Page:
As marketers we have all heard that “Content is King”, however with the significant increase in content marketing tactics recently, content in many cases has fallen to be the peasant.



King is not for everyone, only the select few are lucky enough to be king. Peasants are everywhere. In today’s always connected world content is everywhere – in this way content has become the peasant.
Take a look at this site to get a good visual demonstration of just how much content is out there:
So what has replaced content as king?

Relevance.

Relevance is the key to breaking through all the noise. As noted by Seth Godin – “spam is always in the eye of the recipient”. Relevant content will ensure that you rise to the top and are once again King with your content strategy.

What are the keys to producing better more relevant content? Check out this blog post I have on How to perform a content audit. This should give you the tools needed to ensure your content can rise to be king once again. 

Friday, August 9, 2013

Content Auditing – Why You Need a Content Audit and How to Do One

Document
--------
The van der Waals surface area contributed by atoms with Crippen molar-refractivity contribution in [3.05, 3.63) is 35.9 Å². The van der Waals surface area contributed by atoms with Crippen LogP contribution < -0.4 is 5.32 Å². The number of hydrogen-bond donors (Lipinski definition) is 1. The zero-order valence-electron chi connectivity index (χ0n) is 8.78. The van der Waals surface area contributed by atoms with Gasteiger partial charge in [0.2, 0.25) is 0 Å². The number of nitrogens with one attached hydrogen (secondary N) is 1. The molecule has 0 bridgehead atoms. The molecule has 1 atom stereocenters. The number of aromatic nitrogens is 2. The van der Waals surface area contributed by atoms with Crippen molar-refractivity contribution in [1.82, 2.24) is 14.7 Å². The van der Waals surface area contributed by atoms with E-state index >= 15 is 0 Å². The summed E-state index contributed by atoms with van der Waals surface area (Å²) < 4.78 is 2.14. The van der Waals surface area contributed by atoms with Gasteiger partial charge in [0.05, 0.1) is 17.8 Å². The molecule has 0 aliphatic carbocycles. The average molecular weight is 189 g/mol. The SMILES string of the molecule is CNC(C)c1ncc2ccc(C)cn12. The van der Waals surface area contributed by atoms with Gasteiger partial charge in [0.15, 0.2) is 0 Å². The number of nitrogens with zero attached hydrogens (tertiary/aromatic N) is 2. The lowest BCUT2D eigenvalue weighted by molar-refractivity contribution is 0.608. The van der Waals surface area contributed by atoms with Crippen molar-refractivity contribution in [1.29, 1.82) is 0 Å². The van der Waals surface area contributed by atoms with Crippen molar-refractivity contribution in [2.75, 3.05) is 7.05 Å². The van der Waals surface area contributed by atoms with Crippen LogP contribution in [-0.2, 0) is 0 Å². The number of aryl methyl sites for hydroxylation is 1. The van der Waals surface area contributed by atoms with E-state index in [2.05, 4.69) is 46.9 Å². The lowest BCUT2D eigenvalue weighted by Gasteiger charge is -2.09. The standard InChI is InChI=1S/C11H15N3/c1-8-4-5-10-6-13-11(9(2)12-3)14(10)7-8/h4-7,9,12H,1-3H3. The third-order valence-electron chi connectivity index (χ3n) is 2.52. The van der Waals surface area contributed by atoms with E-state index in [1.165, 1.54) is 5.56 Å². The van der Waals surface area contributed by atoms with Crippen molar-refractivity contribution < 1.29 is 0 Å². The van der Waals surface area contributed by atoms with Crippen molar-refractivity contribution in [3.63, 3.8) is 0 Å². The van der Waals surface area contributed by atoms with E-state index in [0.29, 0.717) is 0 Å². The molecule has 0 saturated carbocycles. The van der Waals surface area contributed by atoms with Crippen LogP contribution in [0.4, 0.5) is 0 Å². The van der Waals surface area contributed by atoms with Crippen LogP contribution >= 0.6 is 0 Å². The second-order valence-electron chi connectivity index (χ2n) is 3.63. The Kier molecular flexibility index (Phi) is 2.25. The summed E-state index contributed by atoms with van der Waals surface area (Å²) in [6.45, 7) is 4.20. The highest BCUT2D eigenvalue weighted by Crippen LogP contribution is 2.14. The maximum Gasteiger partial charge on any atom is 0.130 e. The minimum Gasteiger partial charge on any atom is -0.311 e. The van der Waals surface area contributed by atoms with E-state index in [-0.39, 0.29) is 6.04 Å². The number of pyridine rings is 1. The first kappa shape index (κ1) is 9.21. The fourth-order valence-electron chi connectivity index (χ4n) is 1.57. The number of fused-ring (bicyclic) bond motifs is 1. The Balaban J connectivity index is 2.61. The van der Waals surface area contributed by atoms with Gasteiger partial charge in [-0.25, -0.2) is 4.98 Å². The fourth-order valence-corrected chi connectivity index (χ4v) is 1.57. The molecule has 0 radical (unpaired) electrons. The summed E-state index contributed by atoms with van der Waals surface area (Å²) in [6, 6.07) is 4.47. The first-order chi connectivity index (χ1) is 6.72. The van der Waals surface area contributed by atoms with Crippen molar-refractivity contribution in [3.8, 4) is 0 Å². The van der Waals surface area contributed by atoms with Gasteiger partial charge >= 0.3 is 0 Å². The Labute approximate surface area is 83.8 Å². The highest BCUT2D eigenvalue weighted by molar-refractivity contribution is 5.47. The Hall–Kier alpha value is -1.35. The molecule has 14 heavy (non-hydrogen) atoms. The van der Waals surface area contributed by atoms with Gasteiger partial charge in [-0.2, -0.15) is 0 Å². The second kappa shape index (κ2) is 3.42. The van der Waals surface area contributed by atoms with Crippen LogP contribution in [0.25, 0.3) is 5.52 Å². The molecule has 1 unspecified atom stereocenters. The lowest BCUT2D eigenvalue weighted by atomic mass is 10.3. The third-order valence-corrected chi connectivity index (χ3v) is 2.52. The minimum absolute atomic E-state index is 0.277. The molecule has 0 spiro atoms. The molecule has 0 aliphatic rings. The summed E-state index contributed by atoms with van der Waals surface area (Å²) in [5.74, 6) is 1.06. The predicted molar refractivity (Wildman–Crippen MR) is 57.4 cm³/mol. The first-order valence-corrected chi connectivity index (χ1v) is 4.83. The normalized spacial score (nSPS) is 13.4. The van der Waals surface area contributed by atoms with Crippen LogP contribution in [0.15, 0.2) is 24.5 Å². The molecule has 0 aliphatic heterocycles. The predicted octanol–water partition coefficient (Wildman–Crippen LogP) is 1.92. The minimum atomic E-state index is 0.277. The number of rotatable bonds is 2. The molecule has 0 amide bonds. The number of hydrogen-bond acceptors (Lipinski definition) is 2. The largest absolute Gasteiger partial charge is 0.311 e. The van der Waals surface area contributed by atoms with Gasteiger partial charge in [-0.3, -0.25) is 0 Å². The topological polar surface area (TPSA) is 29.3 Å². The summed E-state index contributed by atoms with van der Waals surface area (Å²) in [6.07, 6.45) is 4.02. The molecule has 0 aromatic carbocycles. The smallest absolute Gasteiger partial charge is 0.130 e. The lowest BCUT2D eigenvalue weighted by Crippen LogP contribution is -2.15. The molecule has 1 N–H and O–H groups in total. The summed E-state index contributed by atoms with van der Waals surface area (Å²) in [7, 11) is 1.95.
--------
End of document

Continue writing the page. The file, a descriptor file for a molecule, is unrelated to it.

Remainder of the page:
As a consultant, one of the tasks that I frequently help marketers with is content mapping.  A strong content audit and map is the backbone to your content marketing strategy. A good content audit should be able to help a marketer understand 3 things:

1 – What stages of the buy cycle the current content is covering, and where there are gaps
2 – If current content is addressing buyer personas, if so, the breakouts on those personas
3 – Identify strong content vs. weak content

These elements combined should be utilized to give clear action items to:
  •  Identifying the most relevant content
  •  Better targeting buyers with content at each stage (Relevance is the new king)
  •  Identifying gaps in content strategy as it aligns back to buy cycles

With this information you will be able to maximize the impact of the current content, and identify what your future content production should look like. Beyond that this mapping will help with the set up nurture flows and increase the efficiency of your marketing programs.